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What’s that comma for?

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Although I’m not certain what the source was, I created this handy-dandy little checklist for comma usage early on in my writing career. I still use it from time to time, although more a gentle reminder than as a check_list. I hope you will find it useful too.

Comma usage blog

As an aid in using this checklist, I’m also including definitions of some of the terms used above. No offense implied should you already be familiar.

Restrictive and non-restrictive clauses: An adjective clause is restrictive when it limits the thing it refers to and is therefore essential to the sentence. Example: The store accepted returns that were less than sixty days old. If an adjective clause adds non-essential or extra information it is non-restrictive and should use a comma followed by which to introduce it. Example: Julia’s scarf, which was purchased three months ago, was not accepted as a return.

Introductory dependent clause: A group of words including a verb and a subject but does not express a complete thought and cannot stand alone, which introduces a sentence. Example: When I worry, I eat.

Example of non-restrictive clause in the middle of a sentence: The book, which was on the table, was on fire.

Appositive: A noun or noun phrase that renames another noun right beside it. Example: His hat, a billycock, was askew. His girlfriend, a short girl with flaming red hair, sat down beside him.

Parentheticals: A parenthetical is a statement or reference that is incidental and could be properly enclosed within parentheses (hence the name). Example: Parentheticals, for example, require commas.

Transitionals: Words and phrases used to connect one idea with the next. Example: The fingertips contain numerous nerve endings. To illustrate, pick up that branding iron.

Conjunction: A word used to connect clauses or sentences or to coordinate words in the same clause. Example: In his pocket he had a coin, a ring, and a piece of twine.

Independent clause: A clause (group of words consisting of at least a noun and a verb) that can stand alone as a simple sentence. Example: His car started smoothly and he took off for home.

My evolution in outlining…

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Because I am not the most methodical of creatures, I often struggle with organization when writing a novel. I’ve used outlines, pictographs, spreadsheets, and mind maps. None of these has been completely satisfactory to me. So, I thought I would offer up to anyone interested in writing, some of the ways I’ve combined the usage of a few of these methods.
First off, I like an outline. It helps me understand the order of things including where they are and where they should be. Here is an example of my first outline for “Sherlock Holmes and the Whitechapel Vampire”

WV Outline Ver 5 0 (2)

Obviously this is a Word document and as such has its limitations, particularly when the structure of the story changes to any degree. When I started to write “Sherlock Holmes and the Body Snatchers” I decided I needed something a bit more dynamic, and so I attempted to use a spreadsheet form of outline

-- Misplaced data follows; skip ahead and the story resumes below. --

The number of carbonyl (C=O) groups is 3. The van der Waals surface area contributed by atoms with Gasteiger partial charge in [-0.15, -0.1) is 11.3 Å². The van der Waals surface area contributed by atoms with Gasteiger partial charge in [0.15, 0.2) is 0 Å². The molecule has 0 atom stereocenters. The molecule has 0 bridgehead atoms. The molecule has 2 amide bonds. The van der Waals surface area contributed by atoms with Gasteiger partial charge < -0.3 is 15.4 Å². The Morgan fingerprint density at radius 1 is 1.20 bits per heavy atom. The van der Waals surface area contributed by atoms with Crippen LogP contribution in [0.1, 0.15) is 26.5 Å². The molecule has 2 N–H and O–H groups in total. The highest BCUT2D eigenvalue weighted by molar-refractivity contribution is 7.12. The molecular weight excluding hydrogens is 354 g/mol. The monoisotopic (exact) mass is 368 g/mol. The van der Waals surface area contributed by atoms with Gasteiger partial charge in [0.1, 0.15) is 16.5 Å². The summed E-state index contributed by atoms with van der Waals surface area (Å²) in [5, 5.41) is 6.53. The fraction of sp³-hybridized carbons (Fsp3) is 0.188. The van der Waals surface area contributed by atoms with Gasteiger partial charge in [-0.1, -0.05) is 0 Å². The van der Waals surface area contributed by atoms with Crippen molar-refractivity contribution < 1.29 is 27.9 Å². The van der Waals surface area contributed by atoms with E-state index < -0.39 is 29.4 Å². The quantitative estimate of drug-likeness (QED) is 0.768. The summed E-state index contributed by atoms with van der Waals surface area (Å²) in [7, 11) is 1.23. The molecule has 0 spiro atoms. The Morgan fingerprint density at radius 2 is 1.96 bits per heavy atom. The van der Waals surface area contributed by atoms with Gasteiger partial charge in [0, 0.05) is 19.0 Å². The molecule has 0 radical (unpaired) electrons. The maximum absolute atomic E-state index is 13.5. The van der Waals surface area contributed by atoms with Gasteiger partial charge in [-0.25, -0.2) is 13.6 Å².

SprdshtOutline

But this two was overly cumbersome when scenes or chapters needed to be rearranged. Then I discovered an inexpensive program that helps deal with these details. Again, I have to thank Jane Friedman for introducing me to it. It’s called Scribner, and here is a screen shot of it that shows some of the features.

Scribner

What I like best about it is that I can take entire scenes or chapters and move them around at will. Also, if you are using it to actually write your work, its intended use, you can capture references, web sites, pictures, other files, etc., and have instant access to them from within the program. This is a colossal time saver, especially in the beginning when you are doing a lot of research.
So, across three novels, I’ve gone from a Word outline document, to an excel file outline to a specialized software application, all because my mind is less organized than a bowl of soup. I’m not promoting any of these methods, but each does have its advantages and disadvantages. I expect in my next novel, I will adapt the way I use these today into something different for the next book. Someday, perhaps, I’ll hit upon the perfect solution. I wonder if I’ll share it with the world, or keep it to myself. Hmmmmm…

WHODUNIT?: THE UNIVERSE IS DYING (SPOILER ALERT: DARK MATTER)

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Recently I read an article saying scientists last year published data that the universe is dying. Don’t panic, apparently it’s been dying for the last 10 billion years and will continue to die for trillions more. So this isn’t the news that grabbed my attention.

DarkMatterMap

What I found more fascinating than a dying universe was the postulation that dark energy was causing the expansion of this dying universe to speed up. And that dark matter is a substance that keeps our own galaxy from flying apart. These ideas seem to me to be counter-intuitive, but then they were predicted by no less an Einstein than Einstein, so who am I to doubt?
Anyway, this got me thinking about how in almost every culture, every genre, every folk tale, darkness is equated with evil. And then to find out that dark energy is speeding up the demise of the universe is to me, quite shocking and a bit revelatory. I mean, it tends to imply that we have an innate sense of the universe and the place of darkness within it. So, rather than saying that evil is negative energy, perhaps it’s more accurate to say that evil is possessed of dark energy.

dracula_ap_328Darth-Vader_6bda9114Frankenstein-article1

This gives thought perhaps to having an evil genius or race of aliens who use dark energy in ways we use (should we call it) light energy, with the theme of Good vs Evil becoming an actual battle between darkness and light for the very life of the universe.

It was just a thought.

Paths to Publishing…

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When I decided to re-boot this blog, one of the things I wanted to accomplish is to bring together some of the articles and blogs that I’ve found especially useful. But I didn’t want to just post other bloggers’ stuff. Even though I would naturally give credit where credit was due, I felt that would be plagiarizing, so I’ve decided that if I use another blogger’s graphics or articles, I would request permission to do so as well as link to the original article in their blog. I feel in doing this I’m being as ethical as I can possibly be.
And I’m thrilled that this first graphic is from a blogger I have the utmost respect for, Jane Friedman. I’ve been a fan of Jane’s blog since I started down this road and one of the most interesting graphics I’ve seen was one Jane developed that shows where on the publishing continuum a writer exists. I was actually surprised to find that I was to the left, graphically speaking, of the self-published authors.